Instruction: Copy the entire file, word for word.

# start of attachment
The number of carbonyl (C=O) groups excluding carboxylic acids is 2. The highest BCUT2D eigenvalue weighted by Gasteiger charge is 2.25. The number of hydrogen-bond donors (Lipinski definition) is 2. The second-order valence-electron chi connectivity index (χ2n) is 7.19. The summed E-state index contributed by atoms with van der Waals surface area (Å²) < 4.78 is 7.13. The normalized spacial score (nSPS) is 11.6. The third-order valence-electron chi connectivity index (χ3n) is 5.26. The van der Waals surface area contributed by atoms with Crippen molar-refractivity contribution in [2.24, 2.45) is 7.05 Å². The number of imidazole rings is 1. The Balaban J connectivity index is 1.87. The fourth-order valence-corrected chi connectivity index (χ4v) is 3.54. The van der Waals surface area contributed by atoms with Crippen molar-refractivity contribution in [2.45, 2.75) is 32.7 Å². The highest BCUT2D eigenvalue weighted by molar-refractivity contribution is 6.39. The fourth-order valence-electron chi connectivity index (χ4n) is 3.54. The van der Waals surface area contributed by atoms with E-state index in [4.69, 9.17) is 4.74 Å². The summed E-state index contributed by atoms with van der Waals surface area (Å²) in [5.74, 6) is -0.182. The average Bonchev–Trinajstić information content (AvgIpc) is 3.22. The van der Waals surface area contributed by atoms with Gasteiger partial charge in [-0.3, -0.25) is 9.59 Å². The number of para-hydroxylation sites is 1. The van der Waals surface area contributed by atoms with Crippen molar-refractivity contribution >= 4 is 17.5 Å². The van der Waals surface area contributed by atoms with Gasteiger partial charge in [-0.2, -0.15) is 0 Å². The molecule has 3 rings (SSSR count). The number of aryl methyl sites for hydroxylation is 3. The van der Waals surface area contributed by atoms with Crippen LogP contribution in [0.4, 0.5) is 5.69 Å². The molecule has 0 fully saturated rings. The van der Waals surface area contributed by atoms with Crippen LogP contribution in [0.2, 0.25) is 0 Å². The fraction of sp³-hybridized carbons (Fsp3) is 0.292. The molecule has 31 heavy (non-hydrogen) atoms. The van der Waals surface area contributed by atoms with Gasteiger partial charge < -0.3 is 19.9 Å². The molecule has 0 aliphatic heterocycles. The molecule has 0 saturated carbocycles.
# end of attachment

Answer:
The number of carbonyl (C=O) groups excluding carboxylic acids is 2. The highest BCUT2D eigenvalue weighted by Gasteiger charge is 2.25. The number of hydrogen-bond donors (Lipinski definition) is 2. The second-order valence-electron chi connectivity index (χ2n) is 7.19. The summed E-state index contributed by atoms with van der Waals surface area (Å²) < 4.78 is 7.13. The normalized spacial score (nSPS) is 11.6. The third-order valence-electron chi connectivity index (χ3n) is 5.26. The van der Waals surface area contributed by atoms with Crippen molar-refractivity contribution in [2.24, 2.45) is 7.05 Å². The number of imidazole rings is 1. The Balaban J connectivity index is 1.87. The fourth-order valence-corrected chi connectivity index (χ4v) is 3.54. The van der Waals surface area contributed by atoms with Crippen molar-refractivity contribution in [2.45, 2.75) is 32.7 Å². The highest BCUT2D eigenvalue weighted by molar-refractivity contribution is 6.39. The fourth-order valence-electron chi connectivity index (χ4n) is 3.54. The van der Waals surface area contributed by atoms with E-state index in [4.69, 9.17) is 4.74 Å². The summed E-state index contributed by atoms with van der Waals surface area (Å²) in [5.74, 6) is -0.182. The average Bonchev–Trinajstić information content (AvgIpc) is 3.22. The van der Waals surface area contributed by atoms with Gasteiger partial charge in [-0.3, -0.25) is 9.59 Å². The number of para-hydroxylation sites is 1. The van der Waals surface area contributed by atoms with Crippen molar-refractivity contribution >= 4 is 17.5 Å². The van der Waals surface area contributed by atoms with Gasteiger partial charge in [-0.2, -0.15) is 0 Å². The molecule has 3 rings (SSSR count). The number of aryl methyl sites for hydroxylation is 3. The van der Waals surface area contributed by atoms with Crippen LogP contribution in [0.4, 0.5) is 5.69 Å². The molecule has 0 fully saturated rings. The van der Waals surface area contributed by atoms with Crippen LogP contribution in [0.2, 0.25) is 0 Å². The fraction of sp³-hybridized carbons (Fsp3) is 0.292. The molecule has 31 heavy (non-hydrogen) atoms. The van der Waals surface area contributed by atoms with Gasteiger partial charge < -0.3 is 19.9 Å². The molecule has 0 aliphatic heterocycles. The molecule has 0 saturated carbocycles.